Paying an energy nerd to do an independent room-by-room Manual-J type calc with realistic inside & outside design temps that also notes the baseboard length in each room would be worth it. Given the recommendations these two contractors came up with, paying an independent hydronic heating designer to come up with the basic design based on Manual-J and the amount & type of baseboards you'd likely come up with a better-cheaper-more comfortable solution than letting either of them design it, even if you hired one of them to do the installation.

    If you have enough baseboard to hit design-day numbers with 130F water you might be able to set it up to run with a condensing hot water heater instead of a mod-con boiler. I heat my place with 125F heating system water, but have a combination of radiant-floors & hydro-air to be able to do it all at that low temp. It keeps up even when it's -10F out, despite being radiation-limited to about 43KBTU/hr at 125F water temp, but it would take quite a lot of baseboard to do that. It wouldn't surprise me if you could do it with 140F water out of the boiler at 0F outdoor conditions though.

    BTW: If you have R9 or R11 batts in those walls, blowing cellulose in over the batts is a cheap and easy way to tighten it up considerably- you'll usually see energy-use and comfort improvements well beyond the very modest incremental change in R-value. Sealing up the old flue and foam-sealing/insulating the foundation sill & band joist helps a lot too, as does insulating the basement walls. (Basement walls can be done at reasonably low cost without creating moisture problems if you do it "right".) Even if your heat load happens to be 40K now, doesn't mean it will be after a few rounds of insulating and tightening. Replacement windows are usually most expensive/least effective part of a building-envelope efficiency upgrade- the rest can be cheaper and easier.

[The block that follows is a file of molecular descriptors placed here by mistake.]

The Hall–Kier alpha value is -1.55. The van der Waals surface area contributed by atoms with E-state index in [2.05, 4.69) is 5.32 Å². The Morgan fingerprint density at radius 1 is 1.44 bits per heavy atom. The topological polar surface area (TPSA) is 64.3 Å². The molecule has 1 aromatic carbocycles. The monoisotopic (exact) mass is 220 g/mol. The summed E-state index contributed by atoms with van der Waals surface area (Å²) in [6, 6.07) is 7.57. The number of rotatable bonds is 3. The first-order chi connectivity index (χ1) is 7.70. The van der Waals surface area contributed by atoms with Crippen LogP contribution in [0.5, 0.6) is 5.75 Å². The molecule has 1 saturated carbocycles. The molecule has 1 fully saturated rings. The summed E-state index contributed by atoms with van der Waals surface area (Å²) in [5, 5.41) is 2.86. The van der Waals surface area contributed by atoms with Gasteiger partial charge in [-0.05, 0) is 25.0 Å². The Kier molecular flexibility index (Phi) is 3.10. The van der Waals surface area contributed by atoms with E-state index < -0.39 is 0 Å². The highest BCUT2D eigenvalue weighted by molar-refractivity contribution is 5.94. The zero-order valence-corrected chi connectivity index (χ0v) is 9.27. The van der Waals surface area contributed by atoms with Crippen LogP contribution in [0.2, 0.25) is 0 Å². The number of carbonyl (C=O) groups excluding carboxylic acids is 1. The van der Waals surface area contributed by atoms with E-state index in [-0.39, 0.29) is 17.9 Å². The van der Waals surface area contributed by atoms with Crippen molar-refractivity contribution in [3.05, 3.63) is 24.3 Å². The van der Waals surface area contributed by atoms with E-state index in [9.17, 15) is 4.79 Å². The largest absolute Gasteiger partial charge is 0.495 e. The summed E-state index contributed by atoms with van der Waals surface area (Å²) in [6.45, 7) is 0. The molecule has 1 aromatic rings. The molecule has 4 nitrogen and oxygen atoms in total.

5. MarkeyHall

    MarkeyHall New Member

    Messages:
    4
    Location:
    Massachusetts
    So you think an 80k is 2x? Wow - even with an indirect hanging off of it? I want to make sure I have good hot water in the winter time (a problem I have with my old system now).

    I'll definitely look into hiring a 'nerd' to do an assessment on my house. Since you live in Worcester, know of any you'd recommend?
  6. jadnashua

    jadnashua Retired Defense Industry Engineer xxx

    Messages:
    22,126
    Location:
    New England
    A typical stand-alone gas WH has around a 40K burner. If you have an 80K boiler, it usually sets the WH up as a priority zone, so all 80K is available to heat the water in the tank. Once that is satisfied, it reverts back to home heating. In most situations, you'll never notice it's not heating the house. You do NOT upsize the boiler for the tank unless you run something like a commercial spa where you need huge amounts of hot water continuously. If you need lots of water in a short period of time, you get a larger tank, not make the boiler bigger. Typical use is maybe high in the morning, then none or only a little most of the rest of the day (maybe a peak again at night). So, the boiler just merrily keeps the house warm in the meantime.